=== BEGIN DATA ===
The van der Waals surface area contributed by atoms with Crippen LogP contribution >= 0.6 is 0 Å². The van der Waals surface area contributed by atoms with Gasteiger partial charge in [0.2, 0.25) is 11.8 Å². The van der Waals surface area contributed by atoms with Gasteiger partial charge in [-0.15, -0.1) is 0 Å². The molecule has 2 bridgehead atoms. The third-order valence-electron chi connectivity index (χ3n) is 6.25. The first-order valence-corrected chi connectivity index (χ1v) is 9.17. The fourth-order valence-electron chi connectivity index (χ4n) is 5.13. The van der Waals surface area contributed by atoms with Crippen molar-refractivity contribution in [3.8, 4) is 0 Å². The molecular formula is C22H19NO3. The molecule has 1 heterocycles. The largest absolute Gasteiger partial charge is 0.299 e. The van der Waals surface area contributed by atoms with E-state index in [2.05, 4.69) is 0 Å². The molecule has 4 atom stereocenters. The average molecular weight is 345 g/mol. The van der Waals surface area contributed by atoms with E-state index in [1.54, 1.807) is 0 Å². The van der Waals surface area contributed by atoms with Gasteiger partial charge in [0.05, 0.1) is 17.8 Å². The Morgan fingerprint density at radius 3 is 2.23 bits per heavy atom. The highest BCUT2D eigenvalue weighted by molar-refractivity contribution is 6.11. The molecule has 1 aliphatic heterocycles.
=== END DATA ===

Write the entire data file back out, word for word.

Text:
The van der Waals surface area contributed by atoms with Crippen LogP contribution >= 0.6 is 0 Å². The van der Waals surface area contributed by atoms with Gasteiger partial charge in [0.2, 0.25) is 11.8 Å². The van der Waals surface area contributed by atoms with Gasteiger partial charge in [-0.15, -0.1) is 0 Å². The molecule has 2 bridgehead atoms. The third-order valence-electron chi connectivity index (χ3n) is 6.25. The first-order valence-corrected chi connectivity index (χ1v) is 9.17. The fourth-order valence-electron chi connectivity index (χ4n) is 5.13. The van der Waals surface area contributed by atoms with Crippen molar-refractivity contribution in [3.8, 4) is 0 Å². The molecular formula is C22H19NO3. The molecule has 1 heterocycles. The largest absolute Gasteiger partial charge is 0.299 e. The van der Waals surface area contributed by atoms with E-state index in [2.05, 4.69) is 0 Å². The molecule has 4 atom stereocenters. The average molecular weight is 345 g/mol. The van der Waals surface area contributed by atoms with E-state index in [1.54, 1.807) is 0 Å². The van der Waals surface area contributed by atoms with Gasteiger partial charge in [0.05, 0.1) is 17.8 Å². The Morgan fingerprint density at radius 3 is 2.23 bits per heavy atom. The highest BCUT2D eigenvalue weighted by molar-refractivity contribution is 6.11. The molecule has 1 aliphatic heterocycles.